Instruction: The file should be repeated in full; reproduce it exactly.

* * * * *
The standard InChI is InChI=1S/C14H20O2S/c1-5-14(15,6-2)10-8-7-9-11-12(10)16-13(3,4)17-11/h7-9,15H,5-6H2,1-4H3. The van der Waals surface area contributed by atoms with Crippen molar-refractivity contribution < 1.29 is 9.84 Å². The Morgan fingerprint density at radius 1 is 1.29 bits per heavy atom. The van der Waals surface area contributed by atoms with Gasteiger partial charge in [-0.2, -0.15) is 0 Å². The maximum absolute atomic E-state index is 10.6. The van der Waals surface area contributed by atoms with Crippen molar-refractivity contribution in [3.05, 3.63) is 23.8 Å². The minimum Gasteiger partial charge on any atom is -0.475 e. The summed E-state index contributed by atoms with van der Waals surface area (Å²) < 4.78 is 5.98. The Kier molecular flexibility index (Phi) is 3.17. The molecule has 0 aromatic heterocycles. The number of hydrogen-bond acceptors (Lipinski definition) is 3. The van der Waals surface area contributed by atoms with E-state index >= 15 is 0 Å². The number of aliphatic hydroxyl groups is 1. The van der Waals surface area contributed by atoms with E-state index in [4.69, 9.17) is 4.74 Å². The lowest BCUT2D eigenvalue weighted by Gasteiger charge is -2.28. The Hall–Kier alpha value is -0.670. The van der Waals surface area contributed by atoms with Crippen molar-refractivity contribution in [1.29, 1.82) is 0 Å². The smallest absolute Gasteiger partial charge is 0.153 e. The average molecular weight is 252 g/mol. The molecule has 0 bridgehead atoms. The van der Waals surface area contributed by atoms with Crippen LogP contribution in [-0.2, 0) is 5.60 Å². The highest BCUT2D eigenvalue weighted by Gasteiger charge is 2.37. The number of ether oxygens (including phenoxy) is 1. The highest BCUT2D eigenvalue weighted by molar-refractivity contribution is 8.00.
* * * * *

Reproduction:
The standard InChI is InChI=1S/C14H20O2S/c1-5-14(15,6-2)10-8-7-9-11-12(10)16-13(3,4)17-11/h7-9,15H,5-6H2,1-4H3. The van der Waals surface area contributed by atoms with Crippen molar-refractivity contribution < 1.29 is 9.84 Å². The Morgan fingerprint density at radius 1 is 1.29 bits per heavy atom. The van der Waals surface area contributed by atoms with Gasteiger partial charge in [-0.2, -0.15) is 0 Å². The maximum absolute atomic E-state index is 10.6. The van der Waals surface area contributed by atoms with Crippen molar-refractivity contribution in [3.05, 3.63) is 23.8 Å². The minimum Gasteiger partial charge on any atom is -0.475 e. The summed E-state index contributed by atoms with van der Waals surface area (Å²) < 4.78 is 5.98. The Kier molecular flexibility index (Phi) is 3.17. The molecule has 0 aromatic heterocycles. The number of hydrogen-bond acceptors (Lipinski definition) is 3. The van der Waals surface area contributed by atoms with E-state index >= 15 is 0 Å². The number of aliphatic hydroxyl groups is 1. The van der Waals surface area contributed by atoms with E-state index in [4.69, 9.17) is 4.74 Å². The lowest BCUT2D eigenvalue weighted by Gasteiger charge is -2.28. The Hall–Kier alpha value is -0.670. The van der Waals surface area contributed by atoms with Crippen molar-refractivity contribution in [1.29, 1.82) is 0 Å². The smallest absolute Gasteiger partial charge is 0.153 e. The average molecular weight is 252 g/mol. The molecule has 0 bridgehead atoms. The van der Waals surface area contributed by atoms with Crippen LogP contribution in [-0.2, 0) is 5.60 Å². The highest BCUT2D eigenvalue weighted by Gasteiger charge is 2.37. The number of ether oxygens (including phenoxy) is 1. The highest BCUT2D eigenvalue weighted by molar-refractivity contribution is 8.00.